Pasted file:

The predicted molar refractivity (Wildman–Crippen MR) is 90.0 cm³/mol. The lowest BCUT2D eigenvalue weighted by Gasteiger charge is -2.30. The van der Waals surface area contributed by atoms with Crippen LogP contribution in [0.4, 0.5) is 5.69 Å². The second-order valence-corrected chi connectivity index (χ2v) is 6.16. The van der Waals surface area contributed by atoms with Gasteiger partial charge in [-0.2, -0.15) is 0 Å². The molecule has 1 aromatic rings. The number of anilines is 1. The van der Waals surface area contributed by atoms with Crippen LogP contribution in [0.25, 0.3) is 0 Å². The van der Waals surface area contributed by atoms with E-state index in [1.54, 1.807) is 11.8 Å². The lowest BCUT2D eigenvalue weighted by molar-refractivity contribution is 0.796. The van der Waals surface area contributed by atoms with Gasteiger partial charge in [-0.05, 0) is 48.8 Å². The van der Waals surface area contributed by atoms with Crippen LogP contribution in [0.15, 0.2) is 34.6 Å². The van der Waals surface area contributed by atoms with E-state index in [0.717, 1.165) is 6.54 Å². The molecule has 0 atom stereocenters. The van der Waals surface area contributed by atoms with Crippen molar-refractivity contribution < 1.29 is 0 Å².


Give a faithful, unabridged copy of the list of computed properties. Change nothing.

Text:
The predicted molar refractivity (Wildman–Crippen MR) is 90.0 cm³/mol. The lowest BCUT2D eigenvalue weighted by Gasteiger charge is -2.30. The van der Waals surface area contributed by atoms with Crippen LogP contribution in [0.4, 0.5) is 5.69 Å². The second-order valence-corrected chi connectivity index (χ2v) is 6.16. The van der Waals surface area contributed by atoms with Gasteiger partial charge in [-0.2, -0.15) is 0 Å². The molecule has 1 aromatic rings. The number of anilines is 1. The van der Waals surface area contributed by atoms with Crippen LogP contribution in [0.25, 0.3) is 0 Å². The van der Waals surface area contributed by atoms with E-state index in [1.54, 1.807) is 11.8 Å². The lowest BCUT2D eigenvalue weighted by molar-refractivity contribution is 0.796. The van der Waals surface area contributed by atoms with Gasteiger partial charge in [-0.05, 0) is 48.8 Å². The van der Waals surface area contributed by atoms with Crippen LogP contribution in [0.15, 0.2) is 34.6 Å². The van der Waals surface area contributed by atoms with E-state index in [0.717, 1.165) is 6.54 Å². The molecule has 0 atom stereocenters. The van der Waals surface area contributed by atoms with Crippen molar-refractivity contribution < 1.29 is 0 Å².